Risk communication with nurses during infectious disease outbreaks: Learning from SARS


  • Eileen O’Connor, PhD
  • Tracey O’Sullivan, PhD
  • Carol Amaratunga, PhD
  • Patricia Thille BSc (PT), PhD (Student)
  • Karen P. Phillips, PhD
  • Michelle Carter, MSc
  • Louise Lemyre, PhD, FRSC




risk communication, occupational support, SARS, nurses, infectious disease, emergency management, pandemic planning, disaster medicine


Objective: To identify gaps in risk communication during public health emergencies as identified by nurses who worked in critical and emergency care hospital units during the Severe Acute Respiratory Syndrome (SARS) outbreak in Canada.
Design: This research is part of a larger multimethod study of the psychosocial impacts of the SARS outbreak in Canada for healthcare workers. For this qualitative analysis of risk communication, focus groups were conducted in four Canadian cities using purposive sampling to study perspectives of frontline critical care and emergency department nurses. Covello’s (2003) model of best practices in risk communication is applied to assess specific areas in which risk communication gaps were identified by nurses interviewed in the focus groups.
Setting: Five focus groups held in four Canadian cities: Halifax, Ottawa, Toronto, Vancouver.
Participant/Data: n _ 100 participated in focus groups in four urban communities.
Results: During the SARS outbreak in 2003, high levels of uncertainty, lack of trust, and questions about leadership credibility emerged as important risk communication challenges. Communication problems were compounded by a lack of reliable information, frequent changes in infection control guidelines and risk avoidance messages, as well as contradictory actions of management and senior leaders.
Conclusions: Risk communication constitutes an important component of any emergency protocol. This study of nurses working in emergency and critical care hospital settings during the 2003 SARS outbreak indicates key areas in which risk communication could be more efficient to address nurses’ concerns related to managing uncertainty, occupational health and safety, and employee quality of life. Recommendations useful for planning of any pandemics including H1N1 are derived.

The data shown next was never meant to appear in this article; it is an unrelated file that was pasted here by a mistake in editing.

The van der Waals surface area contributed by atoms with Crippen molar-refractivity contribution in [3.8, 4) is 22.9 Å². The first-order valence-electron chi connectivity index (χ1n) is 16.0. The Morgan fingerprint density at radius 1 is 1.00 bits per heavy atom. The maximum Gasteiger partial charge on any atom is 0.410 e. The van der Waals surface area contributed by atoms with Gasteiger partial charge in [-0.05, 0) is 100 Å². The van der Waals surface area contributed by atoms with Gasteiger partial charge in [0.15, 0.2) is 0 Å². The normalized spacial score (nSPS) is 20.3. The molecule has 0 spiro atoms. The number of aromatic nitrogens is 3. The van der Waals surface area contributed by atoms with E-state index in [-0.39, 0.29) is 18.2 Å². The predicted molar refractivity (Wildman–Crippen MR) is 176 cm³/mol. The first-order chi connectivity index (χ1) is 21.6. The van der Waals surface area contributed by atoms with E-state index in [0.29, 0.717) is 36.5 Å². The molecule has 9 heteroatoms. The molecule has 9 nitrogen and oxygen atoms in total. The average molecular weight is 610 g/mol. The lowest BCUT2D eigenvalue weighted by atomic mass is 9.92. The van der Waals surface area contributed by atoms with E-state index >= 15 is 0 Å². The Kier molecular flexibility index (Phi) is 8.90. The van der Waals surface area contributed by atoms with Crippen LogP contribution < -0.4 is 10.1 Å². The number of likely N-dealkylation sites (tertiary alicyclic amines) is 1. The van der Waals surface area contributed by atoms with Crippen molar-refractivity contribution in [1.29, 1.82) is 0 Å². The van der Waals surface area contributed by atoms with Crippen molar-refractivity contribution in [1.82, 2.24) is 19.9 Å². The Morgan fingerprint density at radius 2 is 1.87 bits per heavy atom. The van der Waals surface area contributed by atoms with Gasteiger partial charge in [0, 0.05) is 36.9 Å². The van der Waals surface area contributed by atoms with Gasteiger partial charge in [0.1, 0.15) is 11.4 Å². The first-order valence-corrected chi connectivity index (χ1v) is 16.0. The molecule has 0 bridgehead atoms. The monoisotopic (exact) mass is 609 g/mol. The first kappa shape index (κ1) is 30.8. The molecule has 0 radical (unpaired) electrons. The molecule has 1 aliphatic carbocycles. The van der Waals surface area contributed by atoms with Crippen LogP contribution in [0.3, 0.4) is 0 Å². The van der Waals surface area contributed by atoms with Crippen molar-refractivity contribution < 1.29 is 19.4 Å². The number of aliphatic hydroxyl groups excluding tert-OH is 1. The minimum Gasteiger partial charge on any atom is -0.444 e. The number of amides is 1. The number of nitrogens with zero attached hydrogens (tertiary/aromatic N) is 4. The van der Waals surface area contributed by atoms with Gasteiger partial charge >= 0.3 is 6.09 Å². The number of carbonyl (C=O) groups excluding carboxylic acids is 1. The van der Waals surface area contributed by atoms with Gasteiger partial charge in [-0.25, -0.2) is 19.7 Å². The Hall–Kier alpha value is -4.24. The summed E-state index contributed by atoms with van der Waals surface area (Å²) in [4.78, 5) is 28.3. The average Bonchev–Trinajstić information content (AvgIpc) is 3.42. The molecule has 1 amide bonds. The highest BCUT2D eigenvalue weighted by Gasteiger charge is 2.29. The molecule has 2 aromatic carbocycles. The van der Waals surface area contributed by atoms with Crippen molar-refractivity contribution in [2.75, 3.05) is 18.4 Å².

Author Biographies

Eileen O’Connor, PhD

Assistant Professor, School of Human Kinetics, University of Ottawa, Ottawa, Ontario, Canada; Affiliate Scientist, Institute of Population Health, University of Ottawa, Ottawa, Ontario, Canada.

Tracey O’Sullivan, PhD

Assistant Professor, Faculty of Health Sciences, University of Ottawa, Ottawa, Ontario, Canada; Research Associate, Elizabeth Bruyere Research Institute, Ottawa, Ontario, Canada.

Carol Amaratunga, PhD

Dean, Justice Institute of British Columbia, British Columbia, Canada; Project Principal Investigator.

Patricia Thille BSc (PT), PhD (Student)

Faculty of Communication and Culture, University of Calgary, Calgary, Alberta, Canada.

Karen P. Phillips, PhD

Assistant Professor, Faculty of Health Sciences, University of Ottawa, Ottawa, Ontario, Canada; Principal Scientist, Institute of Population Health, University of Ottawa, Ottawa, Ontario, Canada.

Michelle Carter, MSc

Research Assistant, Institute of Population Health, University of Ottawa, Ottawa, Ontario, Canada.

Louise Lemyre, PhD, FRSC

Professor, Faculty of Social Sciences, University of Ottawa, Ottawa, Ontario, Canada; McLaughlin Research Chair on Psychosocial Aspects of Risk and Health, Institute of Population Health, University of Ottawa, Ottawa, Ontario, Canada.


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How to Cite

O’Connor, PhD, E., T. O’Sullivan, PhD, C. Amaratunga, PhD, P. Thille BSc (PT), PhD (Student), K. P. Phillips, PhD, M. Carter, MSc, and L. Lemyre, PhD, FRSC. “Risk Communication With Nurses During Infectious Disease Outbreaks: Learning from SARS”. Journal of Emergency Management, vol. 7, no. 5, Sept. 2009, pp. 48-56, doi:10.5055/jem.2009.0021.